2016 has been, let's just say it, a catastrophic year.

Between Brexit and Trump, the continued existence of planet Earth is no longer confirmed. Pretty much every celebrity died, except James Cordon. And No Man's Sky wasn't very good.

Crazy stuff has happened in the world of mobile, too. Here are the 9 most Earth-shattering events in the mobile industry in 2016. Savour them, while we still have an Earth to shatter.

Pokemon GO to the polls Pokemon GO

You couldn't go anywhere this summer without someone asking you if you've seen a Drowzee nearby. Without seeing kids with their noses glued to their phones. Without seeing a statue and reflexively wondering if it's a PokeStop.

Pokemon GO was a bonafide phenomenon. The biggest gaming fad since, well, the original Pokemon.

And it was only possible on mobile, where GPS data and infinite internet and augmented reality cameras and more can come together to make something quite extraordinary.

Note 7 woes

Note 7

They say no publicity is bad publicity, but i'm not sure that stretches to airport security announcements about not bringing a Samsung Galaxy Note 7 on the flight in case it catches fire and explodes.

The Galaxy debacle was an embarrassing moment for Samsung, but it was hopefully a kick up the pants to every manufacturer to put safety before everything else.

Third degree burns are not a desirable feature.

Headphone gate Headphones

At least the Samsung event took some, ahem, heat away from Apple - who made the bold decision to remove the headphone jack from the iPhone 7.

Instead, users will need cans with Apple-made lightning connectors, or wireless headsets.

In the past, Apple has been proven right to remove stuff like the disc drive, ancient connectors, and Flash video. But does the firm really want its most dynamic line-up of products to be a bunch of dongles for the ports it has prematurely killed?

Super Mario on the Run Mario Run

Nintendo always seemed a bit wishy washy with its mobile gaming plans. It wanted to make apps that would sell you on its proper games, and its first release was the weirdo social network app Miitomo.

But then, it all changed. Gaming deity Shigeru Miyamoto appeared on stage at an Apple event, and announced that a full on Mario game was coming to iPhone. And he (and long-time Mario designer Takashi Tezuka) are working on it.

Nintendo hasn't made a big game for a non-Nintendo platform since Donkey Kong on the Commodore 64. I don't know if this says more about Nintendo's financial struggles, or the absolute dominance of mobile gaming.

I forgot this game existed Slither io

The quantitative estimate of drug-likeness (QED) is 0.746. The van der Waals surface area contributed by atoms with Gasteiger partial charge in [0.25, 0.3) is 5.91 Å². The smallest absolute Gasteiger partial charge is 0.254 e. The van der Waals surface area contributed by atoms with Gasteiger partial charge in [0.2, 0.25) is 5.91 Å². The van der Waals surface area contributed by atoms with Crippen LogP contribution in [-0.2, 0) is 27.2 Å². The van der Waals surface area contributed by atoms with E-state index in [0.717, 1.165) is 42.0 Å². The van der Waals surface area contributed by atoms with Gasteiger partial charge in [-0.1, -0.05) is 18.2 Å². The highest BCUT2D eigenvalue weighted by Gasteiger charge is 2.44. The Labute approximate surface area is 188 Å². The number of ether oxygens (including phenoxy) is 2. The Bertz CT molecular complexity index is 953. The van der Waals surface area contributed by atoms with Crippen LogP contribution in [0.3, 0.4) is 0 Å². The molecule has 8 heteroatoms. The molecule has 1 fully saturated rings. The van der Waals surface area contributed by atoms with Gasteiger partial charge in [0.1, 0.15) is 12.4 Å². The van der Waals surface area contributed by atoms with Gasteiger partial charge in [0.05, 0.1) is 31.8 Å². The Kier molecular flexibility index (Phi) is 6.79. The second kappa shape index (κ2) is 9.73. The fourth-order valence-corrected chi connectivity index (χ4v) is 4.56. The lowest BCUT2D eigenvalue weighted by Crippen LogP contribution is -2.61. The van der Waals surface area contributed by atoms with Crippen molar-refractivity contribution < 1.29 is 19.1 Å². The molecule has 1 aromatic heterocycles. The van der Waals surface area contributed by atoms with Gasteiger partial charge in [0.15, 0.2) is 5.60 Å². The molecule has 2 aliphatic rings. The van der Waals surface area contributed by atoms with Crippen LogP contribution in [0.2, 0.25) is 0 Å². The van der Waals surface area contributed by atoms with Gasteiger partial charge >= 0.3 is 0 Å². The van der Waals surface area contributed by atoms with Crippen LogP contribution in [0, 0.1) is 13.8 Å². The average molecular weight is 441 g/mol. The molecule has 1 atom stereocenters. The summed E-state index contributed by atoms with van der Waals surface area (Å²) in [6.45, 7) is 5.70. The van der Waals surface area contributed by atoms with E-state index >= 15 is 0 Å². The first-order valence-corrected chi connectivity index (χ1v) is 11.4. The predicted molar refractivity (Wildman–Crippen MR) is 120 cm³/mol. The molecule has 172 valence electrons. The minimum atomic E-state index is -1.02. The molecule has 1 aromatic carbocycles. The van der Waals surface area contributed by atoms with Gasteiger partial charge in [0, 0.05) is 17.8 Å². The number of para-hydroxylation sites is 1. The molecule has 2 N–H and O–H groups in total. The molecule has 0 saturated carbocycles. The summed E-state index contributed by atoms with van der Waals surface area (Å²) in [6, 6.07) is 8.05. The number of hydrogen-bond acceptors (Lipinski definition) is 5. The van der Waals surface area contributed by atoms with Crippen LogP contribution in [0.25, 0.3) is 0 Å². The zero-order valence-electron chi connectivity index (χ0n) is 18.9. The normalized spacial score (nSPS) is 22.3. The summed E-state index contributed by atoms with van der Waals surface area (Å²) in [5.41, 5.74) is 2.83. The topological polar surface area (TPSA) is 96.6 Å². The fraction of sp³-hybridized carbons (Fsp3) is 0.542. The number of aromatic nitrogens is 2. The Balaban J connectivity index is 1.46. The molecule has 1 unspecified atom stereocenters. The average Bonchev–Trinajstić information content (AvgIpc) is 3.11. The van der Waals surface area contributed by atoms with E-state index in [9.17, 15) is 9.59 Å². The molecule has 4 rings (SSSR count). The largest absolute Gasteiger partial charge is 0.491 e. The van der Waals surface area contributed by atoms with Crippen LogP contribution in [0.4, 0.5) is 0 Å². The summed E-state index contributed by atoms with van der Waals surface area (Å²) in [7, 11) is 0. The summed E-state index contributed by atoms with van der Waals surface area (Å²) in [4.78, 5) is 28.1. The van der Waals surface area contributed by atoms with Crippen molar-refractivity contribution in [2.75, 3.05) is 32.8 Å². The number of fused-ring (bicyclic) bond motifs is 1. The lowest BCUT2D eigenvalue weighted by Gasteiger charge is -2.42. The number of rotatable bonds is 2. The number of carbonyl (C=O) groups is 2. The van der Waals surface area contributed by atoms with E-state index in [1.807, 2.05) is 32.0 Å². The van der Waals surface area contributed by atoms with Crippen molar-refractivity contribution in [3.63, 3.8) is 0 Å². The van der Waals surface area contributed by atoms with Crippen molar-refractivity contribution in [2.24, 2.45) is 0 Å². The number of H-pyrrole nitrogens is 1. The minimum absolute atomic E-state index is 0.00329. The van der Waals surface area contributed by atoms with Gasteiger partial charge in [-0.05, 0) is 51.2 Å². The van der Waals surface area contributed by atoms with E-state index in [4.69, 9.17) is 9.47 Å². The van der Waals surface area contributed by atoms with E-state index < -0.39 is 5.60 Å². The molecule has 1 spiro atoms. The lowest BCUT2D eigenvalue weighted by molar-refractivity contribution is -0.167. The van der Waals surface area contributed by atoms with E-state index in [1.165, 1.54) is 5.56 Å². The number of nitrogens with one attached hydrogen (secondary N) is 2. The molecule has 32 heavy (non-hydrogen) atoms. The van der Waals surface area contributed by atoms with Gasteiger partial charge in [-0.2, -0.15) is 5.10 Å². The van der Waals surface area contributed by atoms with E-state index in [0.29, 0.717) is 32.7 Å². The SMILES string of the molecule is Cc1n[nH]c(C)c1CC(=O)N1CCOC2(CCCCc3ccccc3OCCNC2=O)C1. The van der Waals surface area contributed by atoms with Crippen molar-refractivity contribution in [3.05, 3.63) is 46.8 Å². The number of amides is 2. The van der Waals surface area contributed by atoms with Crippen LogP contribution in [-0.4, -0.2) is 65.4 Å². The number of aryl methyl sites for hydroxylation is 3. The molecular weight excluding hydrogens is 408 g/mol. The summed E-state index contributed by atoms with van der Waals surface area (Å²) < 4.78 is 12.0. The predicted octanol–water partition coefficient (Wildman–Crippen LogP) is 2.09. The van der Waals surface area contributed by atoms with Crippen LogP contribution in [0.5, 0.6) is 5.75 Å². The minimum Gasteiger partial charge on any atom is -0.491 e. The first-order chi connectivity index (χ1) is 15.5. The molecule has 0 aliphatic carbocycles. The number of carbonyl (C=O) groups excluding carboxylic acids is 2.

One of the biggest games on mobile this year wasn't some massive new app from Rovio or Supercell - it was a weird little worm 'em up that wriggled its way to the top of the App Store charts.

This game - a vicious massively-multiplayer game about trying to get big and trick other players into committing suicide - inspired clones, wasted hours, and burnt out like someone farting on a candle.

Apple removes games

Apple has a history of yanking games off the App Store - but usually because they're about uncomfortable topics, or have Jesus shooting zombies (that's a real one), or secretly hide a Super NES emulator.

A frustrating development in 2016 saw Apple pull games simply because they were a bit old. Sure, some were broken on new operating systems, but plenty weren't, and it's all gaming history that's being ruthlessly chucked in the bin.

Welcome (Virtual) World VR

VR finally got here. The HTC Vive, Oculus Rift, and PlayStation VR all officially launched in 2016, bringing immersive gaming to anyone with a good PC or a PS4 (and a fat bank account).

It might not be the explosive launch that some were banking on. But as first generation devices go, these headsets are mighty impressive.

Expect bigger strides in 2017 as stuff goes wireless, mobile, and social. Or maybe it will all fizzle out. What do I know?

Switch it up


The Wii U was a flop. It's got an incredible line-up of games and anyone who actually bought it will tell you it's great. But those six people weren't enough to keep the console afloat.

How does Nintendo plan to turn it around? With a new system that boldly mixes home and handheld console. A proper gaming system that you can pick up, take with you, and play on the train.

The secret? Cheap and powerful mobile processors. The Switch is powered by Nvidia tech and will be the first real test for hybrid consoles. Fingers crossed?

Pocket Gamer turned 10

Pocket Gamer

Come on, you have to let us be a bit self indulgent! Maybe we'll update our website design to celebrate? Haha. I like jokes.